What makes sense is a system that is firm with offenders and doesn’t sentence children to additional months or years of guaranteed poverty.
The threat of punishment is designed to promote good behavior.
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If a child is hurting, we wouldn’t hesitate to help.
Or would we?
In a five-year span, 22,830 children were victims of some type of neglect or abuse in West Virginia. That’s an overwhelming number to think about.
Gee makes major impact and earns another term as WVU president
Let’s imagine that a graduate from West Virginia University in the early 1980s, when E. Gordon Gee was president, came back to get an extra degree now and couldn’t believe that E. Gordon Gee is “still” the president of WVU.
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The concept of encouraging the purchase of American-made products is certainly not new.
On the federal level, the Buy American Act was passed in 1933 by Congress and signed by President Herbert Hoover. It required the United States government to prefer U.S.-made products in its purchases.
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In West Virginia, there is something referred to as “stop-sale technology” that prevents a person from going to more than one pharmacy to purchase over-the-counter medication that contains the active ingredient pseudoephedrine, a nasal decongestant.
It’s not an issue of stuffy noses that lawmakers were worried about when they created the system.
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Just two years ago, more than one-third of children and adolescents were overweight or obese, meaning they had excess body weight based on their height.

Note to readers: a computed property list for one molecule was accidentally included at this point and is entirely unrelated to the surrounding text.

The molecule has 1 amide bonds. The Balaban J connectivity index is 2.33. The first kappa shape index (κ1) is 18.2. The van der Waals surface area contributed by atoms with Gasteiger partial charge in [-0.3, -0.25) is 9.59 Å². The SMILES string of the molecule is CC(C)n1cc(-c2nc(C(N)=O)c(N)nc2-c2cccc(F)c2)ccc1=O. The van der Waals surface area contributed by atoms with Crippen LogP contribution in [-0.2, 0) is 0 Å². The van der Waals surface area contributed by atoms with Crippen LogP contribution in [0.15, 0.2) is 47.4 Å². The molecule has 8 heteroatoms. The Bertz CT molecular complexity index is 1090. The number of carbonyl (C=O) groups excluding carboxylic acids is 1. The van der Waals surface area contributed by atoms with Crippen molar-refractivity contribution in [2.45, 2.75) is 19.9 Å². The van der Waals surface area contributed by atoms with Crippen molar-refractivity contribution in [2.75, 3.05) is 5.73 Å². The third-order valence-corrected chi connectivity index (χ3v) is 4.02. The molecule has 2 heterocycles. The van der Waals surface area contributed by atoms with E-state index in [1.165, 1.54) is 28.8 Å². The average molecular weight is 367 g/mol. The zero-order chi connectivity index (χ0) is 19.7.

It’s a troubling statistic, and one that health officials have worked diligently to reverse.
Cutting-edge heart procedure at Mon General is saving lives
“I used to think I wouldn’t live to be 50. Well, I made it to 50 and then some,” Pearl Walls said.
Walls is likely alive today and able to tell her story to the Times West Virginian because of a cutting-edge procedure performed at Monongalia General Hospital — a Transcatheter Aortic Valve Replacement (TAVR), which was only approved for use by the FDA in 2011.
Celebrate Dr. Seuss’ many works, magic words
You know his words.
You know them well.
Funds donated to United Way make community healthier, happier, safer place
A dollar you give to the United Way of Marion County could feed a hungry family.
That dollar could protect a woman and her children from an abuser.
Or the dollar could mean that a family receives credit counseling to lift them out of overwhelming debt.
It could fund Scouting programs, where boys and girls learn lifelong lessons.
Project Launchpad puts critical concept of diversifying state economy into play
The case for diversifying the state of West Virginia’s economy is past the point of debate.
While it is our hope that coal can continue to have a role in our nation’s power-generating matrix, we’ve learned our lesson about over-dependence on a single industry. Particularly being overly dependent on an industry that, in the eyes of federal regulators, is out of fashion.